Then look no further! If you’ve only just been born, make sure you read and absorb the following key points…
1. When things cease to be within your range of vision, do not assume they have disappeared forever.
Sometimes, of course, they will have done but more often they will just be behind you or something else. It is tricky. Old people get similarly confused if you use the mouse to move the screen down while they are on the computer.
2. You are not actually the universe. Things around you are not necessarily part of you and cannot be controlled directly by you. Try to get a measure of which bits are you (e.g. your arms and legs) and which bits are not (everyone else, your cot, the window). You will soon learn that while you can control your arms by thinking in a certain way, you cannot control the sky or a passing car. You are not the whole universe. Some people never fully understand this (e.g. George Galloway MP) but it is better to get a handle on this early on.
3. Try to develop a sense of humour. There is your mum. Hang on – where’s she gone now? Oh look! There she is! If babies ran the Edinburgh Festival, BBC3’s schedules would be full of this sort of thing. However, it won’t pass muster in the real world. You might get a Golden Rose of Montreux for it though.
4. Older brothers and sisters will inevitably be better than you at everything namely walking, running, reading, doing sums. Do not be disheartened! In due course, you will eventually catch up and ideally overtake them. If you are really lucky they might end up failing in life completely, making you look even better by comparison.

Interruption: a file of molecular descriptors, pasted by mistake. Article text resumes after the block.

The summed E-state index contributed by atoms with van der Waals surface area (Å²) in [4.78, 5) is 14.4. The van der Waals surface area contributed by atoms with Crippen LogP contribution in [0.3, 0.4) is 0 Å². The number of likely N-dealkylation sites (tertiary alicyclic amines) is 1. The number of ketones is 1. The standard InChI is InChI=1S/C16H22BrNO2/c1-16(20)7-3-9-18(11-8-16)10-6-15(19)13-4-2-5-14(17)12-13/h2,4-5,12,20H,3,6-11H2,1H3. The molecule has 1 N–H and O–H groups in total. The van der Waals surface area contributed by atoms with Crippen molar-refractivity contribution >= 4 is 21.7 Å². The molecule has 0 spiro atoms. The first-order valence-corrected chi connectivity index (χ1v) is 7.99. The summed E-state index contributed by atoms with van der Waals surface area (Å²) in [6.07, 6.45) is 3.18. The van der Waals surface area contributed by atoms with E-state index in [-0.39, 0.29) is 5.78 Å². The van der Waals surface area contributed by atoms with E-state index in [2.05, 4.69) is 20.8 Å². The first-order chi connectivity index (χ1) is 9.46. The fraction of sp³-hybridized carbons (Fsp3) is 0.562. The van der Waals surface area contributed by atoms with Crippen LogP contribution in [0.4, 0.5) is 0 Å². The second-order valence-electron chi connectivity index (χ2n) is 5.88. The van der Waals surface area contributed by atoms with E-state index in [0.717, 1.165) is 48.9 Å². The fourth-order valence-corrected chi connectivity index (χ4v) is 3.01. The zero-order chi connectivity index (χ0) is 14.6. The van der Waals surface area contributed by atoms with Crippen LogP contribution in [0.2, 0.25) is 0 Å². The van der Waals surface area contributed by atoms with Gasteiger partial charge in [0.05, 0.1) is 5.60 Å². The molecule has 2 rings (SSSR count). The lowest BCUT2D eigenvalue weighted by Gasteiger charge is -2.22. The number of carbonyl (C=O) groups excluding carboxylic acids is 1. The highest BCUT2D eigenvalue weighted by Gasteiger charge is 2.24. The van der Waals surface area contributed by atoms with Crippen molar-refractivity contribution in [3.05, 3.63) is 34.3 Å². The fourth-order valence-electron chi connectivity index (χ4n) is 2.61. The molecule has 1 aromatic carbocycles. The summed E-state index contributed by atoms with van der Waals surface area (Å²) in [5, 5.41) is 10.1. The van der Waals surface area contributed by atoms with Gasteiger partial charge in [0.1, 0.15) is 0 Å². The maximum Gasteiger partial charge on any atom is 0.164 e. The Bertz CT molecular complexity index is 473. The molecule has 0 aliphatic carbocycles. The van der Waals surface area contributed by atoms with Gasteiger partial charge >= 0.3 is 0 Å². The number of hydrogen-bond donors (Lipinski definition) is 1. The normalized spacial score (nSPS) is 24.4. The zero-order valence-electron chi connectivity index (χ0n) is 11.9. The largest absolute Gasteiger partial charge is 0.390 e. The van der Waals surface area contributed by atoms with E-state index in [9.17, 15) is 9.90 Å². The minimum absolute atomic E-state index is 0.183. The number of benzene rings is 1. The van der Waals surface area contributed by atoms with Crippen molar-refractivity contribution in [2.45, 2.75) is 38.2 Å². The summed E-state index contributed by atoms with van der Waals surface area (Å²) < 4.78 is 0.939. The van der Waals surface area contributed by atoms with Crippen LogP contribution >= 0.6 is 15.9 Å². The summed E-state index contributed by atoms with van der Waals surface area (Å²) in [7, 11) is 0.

5. A lesson for later in life: This is important. If you see an odd looking potato on your plate, be warned! It could be a parsnip. These are actually nice too. Just don’t expect them to taste the same, that’s all or you’ll be in for a shock.
6. Kitchen rolls and toilet rolls are not the same either! Technically, they can be used in the same way but some people will look down on you if you do. I actually only realised this when I was 26.
7. Finally: don’t expect to remember all this. Be sure to bookmark this page and re-read it in 2018, as most people forget nearly everything that happens to them in their first few years of life. Treat this period like a long drunken night out: even if you forget it yourself, lots of people will be happy to post pictures of you on Facebook during this time and will embarrass you with stories of your behaviour for years afterwards.